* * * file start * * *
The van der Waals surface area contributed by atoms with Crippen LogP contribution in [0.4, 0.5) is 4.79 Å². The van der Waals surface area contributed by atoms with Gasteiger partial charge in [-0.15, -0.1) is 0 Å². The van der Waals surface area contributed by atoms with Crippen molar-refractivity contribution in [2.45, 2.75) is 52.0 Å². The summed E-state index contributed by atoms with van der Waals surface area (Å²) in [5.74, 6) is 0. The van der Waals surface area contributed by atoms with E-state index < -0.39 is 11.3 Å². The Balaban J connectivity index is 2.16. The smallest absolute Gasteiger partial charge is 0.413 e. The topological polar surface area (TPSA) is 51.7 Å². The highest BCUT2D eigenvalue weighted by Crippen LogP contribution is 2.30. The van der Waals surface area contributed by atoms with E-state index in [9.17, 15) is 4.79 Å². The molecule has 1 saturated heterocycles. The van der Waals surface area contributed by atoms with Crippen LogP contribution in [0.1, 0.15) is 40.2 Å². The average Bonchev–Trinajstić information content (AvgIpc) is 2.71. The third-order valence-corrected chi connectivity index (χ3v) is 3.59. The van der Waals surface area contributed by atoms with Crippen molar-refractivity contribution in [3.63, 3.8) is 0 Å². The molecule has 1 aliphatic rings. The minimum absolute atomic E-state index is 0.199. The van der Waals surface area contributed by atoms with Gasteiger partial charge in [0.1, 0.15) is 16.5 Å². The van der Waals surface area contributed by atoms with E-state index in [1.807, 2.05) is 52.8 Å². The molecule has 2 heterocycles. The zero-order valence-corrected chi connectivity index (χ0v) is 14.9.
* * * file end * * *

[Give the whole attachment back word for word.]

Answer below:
The van der Waals surface area contributed by atoms with Crippen LogP contribution in [0.4, 0.5) is 4.79 Å². The van der Waals surface area contributed by atoms with Gasteiger partial charge in [-0.15, -0.1) is 0 Å². The van der Waals surface area contributed by atoms with Crippen molar-refractivity contribution in [2.45, 2.75) is 52.0 Å². The summed E-state index contributed by atoms with van der Waals surface area (Å²) in [5.74, 6) is 0. The van der Waals surface area contributed by atoms with E-state index < -0.39 is 11.3 Å². The Balaban J connectivity index is 2.16. The smallest absolute Gasteiger partial charge is 0.413 e. The topological polar surface area (TPSA) is 51.7 Å². The highest BCUT2D eigenvalue weighted by Crippen LogP contribution is 2.30. The van der Waals surface area contributed by atoms with E-state index in [9.17, 15) is 4.79 Å². The molecule has 1 saturated heterocycles. The van der Waals surface area contributed by atoms with Crippen LogP contribution in [0.1, 0.15) is 40.2 Å². The average Bonchev–Trinajstić information content (AvgIpc) is 2.71. The third-order valence-corrected chi connectivity index (χ3v) is 3.59. The van der Waals surface area contributed by atoms with Crippen molar-refractivity contribution in [3.63, 3.8) is 0 Å². The molecule has 1 aliphatic rings. The minimum absolute atomic E-state index is 0.199. The van der Waals surface area contributed by atoms with Gasteiger partial charge in [0.1, 0.15) is 16.5 Å². The van der Waals surface area contributed by atoms with E-state index in [1.807, 2.05) is 52.8 Å². The molecule has 2 heterocycles. The zero-order valence-corrected chi connectivity index (χ0v) is 14.9.